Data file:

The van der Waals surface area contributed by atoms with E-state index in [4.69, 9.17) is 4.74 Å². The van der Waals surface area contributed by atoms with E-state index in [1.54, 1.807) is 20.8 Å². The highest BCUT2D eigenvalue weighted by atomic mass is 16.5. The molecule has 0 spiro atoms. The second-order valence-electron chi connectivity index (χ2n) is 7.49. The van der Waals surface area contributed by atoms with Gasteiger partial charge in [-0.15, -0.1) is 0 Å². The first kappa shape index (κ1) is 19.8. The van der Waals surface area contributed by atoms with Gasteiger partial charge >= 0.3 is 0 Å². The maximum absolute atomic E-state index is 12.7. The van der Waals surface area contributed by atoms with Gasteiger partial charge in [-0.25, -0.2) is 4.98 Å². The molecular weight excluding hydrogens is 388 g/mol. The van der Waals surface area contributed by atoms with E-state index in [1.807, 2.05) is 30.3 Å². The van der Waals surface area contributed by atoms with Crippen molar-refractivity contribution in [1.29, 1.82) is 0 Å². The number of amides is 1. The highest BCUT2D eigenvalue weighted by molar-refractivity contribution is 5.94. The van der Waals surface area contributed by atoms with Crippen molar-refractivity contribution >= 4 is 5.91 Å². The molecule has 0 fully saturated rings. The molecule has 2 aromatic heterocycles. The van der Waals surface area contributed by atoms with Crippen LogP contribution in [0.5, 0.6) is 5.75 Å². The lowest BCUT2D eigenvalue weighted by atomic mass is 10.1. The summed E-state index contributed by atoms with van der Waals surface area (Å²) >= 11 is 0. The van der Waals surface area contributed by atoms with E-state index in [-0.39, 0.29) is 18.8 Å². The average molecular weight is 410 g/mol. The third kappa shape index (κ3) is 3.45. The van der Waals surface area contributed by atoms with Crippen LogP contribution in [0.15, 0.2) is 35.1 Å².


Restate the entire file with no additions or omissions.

The van der Waals surface area contributed by atoms with E-state index in [4.69, 9.17) is 4.74 Å². The van der Waals surface area contributed by atoms with E-state index in [1.54, 1.807) is 20.8 Å². The highest BCUT2D eigenvalue weighted by atomic mass is 16.5. The molecule has 0 spiro atoms. The second-order valence-electron chi connectivity index (χ2n) is 7.49. The van der Waals surface area contributed by atoms with Gasteiger partial charge in [-0.15, -0.1) is 0 Å². The first kappa shape index (κ1) is 19.8. The van der Waals surface area contributed by atoms with Gasteiger partial charge >= 0.3 is 0 Å². The maximum absolute atomic E-state index is 12.7. The van der Waals surface area contributed by atoms with Gasteiger partial charge in [-0.25, -0.2) is 4.98 Å². The molecular weight excluding hydrogens is 388 g/mol. The van der Waals surface area contributed by atoms with E-state index in [1.807, 2.05) is 30.3 Å². The van der Waals surface area contributed by atoms with Crippen molar-refractivity contribution in [1.29, 1.82) is 0 Å². The number of amides is 1. The highest BCUT2D eigenvalue weighted by molar-refractivity contribution is 5.94. The van der Waals surface area contributed by atoms with Crippen molar-refractivity contribution >= 4 is 5.91 Å². The molecule has 0 fully saturated rings. The molecule has 2 aromatic heterocycles. The van der Waals surface area contributed by atoms with Crippen LogP contribution in [0.5, 0.6) is 5.75 Å². The lowest BCUT2D eigenvalue weighted by atomic mass is 10.1. The summed E-state index contributed by atoms with van der Waals surface area (Å²) >= 11 is 0. The van der Waals surface area contributed by atoms with E-state index in [-0.39, 0.29) is 18.8 Å². The average molecular weight is 410 g/mol. The third kappa shape index (κ3) is 3.45. The van der Waals surface area contributed by atoms with Crippen LogP contribution in [0.15, 0.2) is 35.1 Å².